Scarlett’s Italian was already good a few months ago, but now it is really flourishing. She is talking like a waterfall, her vocabulary is rich, her sentences are long and detailed. It is easy for me to monitor her progress in Italian as she even speaks Italian to me (which obviously is a bit disappointing). I continue speaking German, she perfectly understands, but struggles to say things herself. It seems as if all her thoughts and experiences are stored in Italian.

Most of the time Scarly speaks Italian to me, but after spending some time together she slowly gets back into German. Often she starts by repeating what I say. When I said: ”Ich bin im Meer geschwommen” (German for: “I have swum in the sea”), she answered: “Auch ich bin im Meer geschwommen” (German for: “I have also swum in the sea”). When we did a puzzle, she said: “Das Stueck passt hier rein” (German for: “The piece fits in here”), but only after I had said it several times before. Scarlett’s German sentences are far less elaborated than Italian and she makes mistakes: “Ich nicht gehen ins Schwimmbad” (German for: I not go to swimming pool”).

There are however thoughts and ideas which are only stored in German. When she plays with her Snow-White-figures, she speaks all the different characters in German. Same with “Räuber Hotzenplotz”, a beautiful story by German writer Otfried Preussler. Scarlett sometimes wants us to act out the story and says sentences like “Du bist Hotzenplotz und ich bin die Grossmutter. Ich mahle Kaffee” (German for: “You are Hotzenplotz and I am the grandmother. I am grounding coffee”). When reading one of her Conny books (another German children’s favourite), she says things like: “Der Diener beruehrt mit der Nase fast den Boden” (German for: The servant almost touches the ground with his nose”). Or when we listen to the German “Peter and the wolf” CD, Scarlett speaks only German: “Die Katze streicht um den Baum” (German for: “The cat is prowling around the tree”). In theses cases she speaks German spontaneously and reaches a high level of complexity.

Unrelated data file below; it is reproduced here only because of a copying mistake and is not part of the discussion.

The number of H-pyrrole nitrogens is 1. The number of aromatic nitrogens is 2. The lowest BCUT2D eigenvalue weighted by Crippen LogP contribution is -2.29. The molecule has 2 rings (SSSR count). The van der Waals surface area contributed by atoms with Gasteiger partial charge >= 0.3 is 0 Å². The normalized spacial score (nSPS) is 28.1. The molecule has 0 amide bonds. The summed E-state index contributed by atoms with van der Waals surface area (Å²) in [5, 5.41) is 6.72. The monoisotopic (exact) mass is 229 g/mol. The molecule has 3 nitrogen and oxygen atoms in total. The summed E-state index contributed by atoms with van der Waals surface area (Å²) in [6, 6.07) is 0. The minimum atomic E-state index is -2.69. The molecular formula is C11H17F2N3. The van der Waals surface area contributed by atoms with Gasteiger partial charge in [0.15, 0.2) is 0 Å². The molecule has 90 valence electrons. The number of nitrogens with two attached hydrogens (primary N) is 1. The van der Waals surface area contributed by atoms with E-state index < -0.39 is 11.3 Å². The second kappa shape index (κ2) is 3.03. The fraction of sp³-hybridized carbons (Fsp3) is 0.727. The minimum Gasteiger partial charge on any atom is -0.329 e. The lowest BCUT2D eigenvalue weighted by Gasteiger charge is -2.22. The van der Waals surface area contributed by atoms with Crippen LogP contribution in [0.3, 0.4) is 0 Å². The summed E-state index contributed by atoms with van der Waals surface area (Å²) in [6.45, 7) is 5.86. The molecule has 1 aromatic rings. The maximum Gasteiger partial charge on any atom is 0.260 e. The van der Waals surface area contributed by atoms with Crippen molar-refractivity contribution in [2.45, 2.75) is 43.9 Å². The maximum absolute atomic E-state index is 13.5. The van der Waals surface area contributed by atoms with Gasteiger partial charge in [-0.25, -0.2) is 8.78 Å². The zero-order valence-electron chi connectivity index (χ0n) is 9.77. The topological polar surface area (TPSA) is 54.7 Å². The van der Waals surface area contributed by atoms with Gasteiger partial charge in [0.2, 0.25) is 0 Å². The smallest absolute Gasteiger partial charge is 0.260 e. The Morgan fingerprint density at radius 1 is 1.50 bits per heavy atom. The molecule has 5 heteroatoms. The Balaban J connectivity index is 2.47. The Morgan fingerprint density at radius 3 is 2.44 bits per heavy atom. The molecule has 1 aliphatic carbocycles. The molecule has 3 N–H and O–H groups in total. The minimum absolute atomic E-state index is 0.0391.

It is also reassuring that after a time of full immersion Scarlett’s German comes back quickly. In May we spent ten days with the German grandparents and after a few days Scarlett got in the habit of speaking German again (Even though she still spoke a lot of Italian.)

Scarlett’s English seems to have improved a lot. She has been with her English grandma more often lately and her understanding is very good. She mainly speaks Italian also to her grandma, but comes up with more and more English the longer she stays with her. At home she often sings English songs like “Polly put the kettle on” which she picked up from an English CD we often play.

Sometimes she mixes English into her German: “Der fox hat auch Krallen” (German for: “The fox also has claws”, but she uses fox instead of the German ‘Fuchs’) or “Penny mit bucket in Höhle gelassen” (German for: Penny was lowered into the cave in a bucket”, where she uses ‘bucket’ instead of the German ‘Eimer’). The mixing had become quite strong after I returned from a school trip in March and Scarlett had not heard any German for more one week. She said things like: “Das sind different colours” (German-English for “These are different colours”) or “wir malen a little bit red” (German-English for “we colour a little bit red”).

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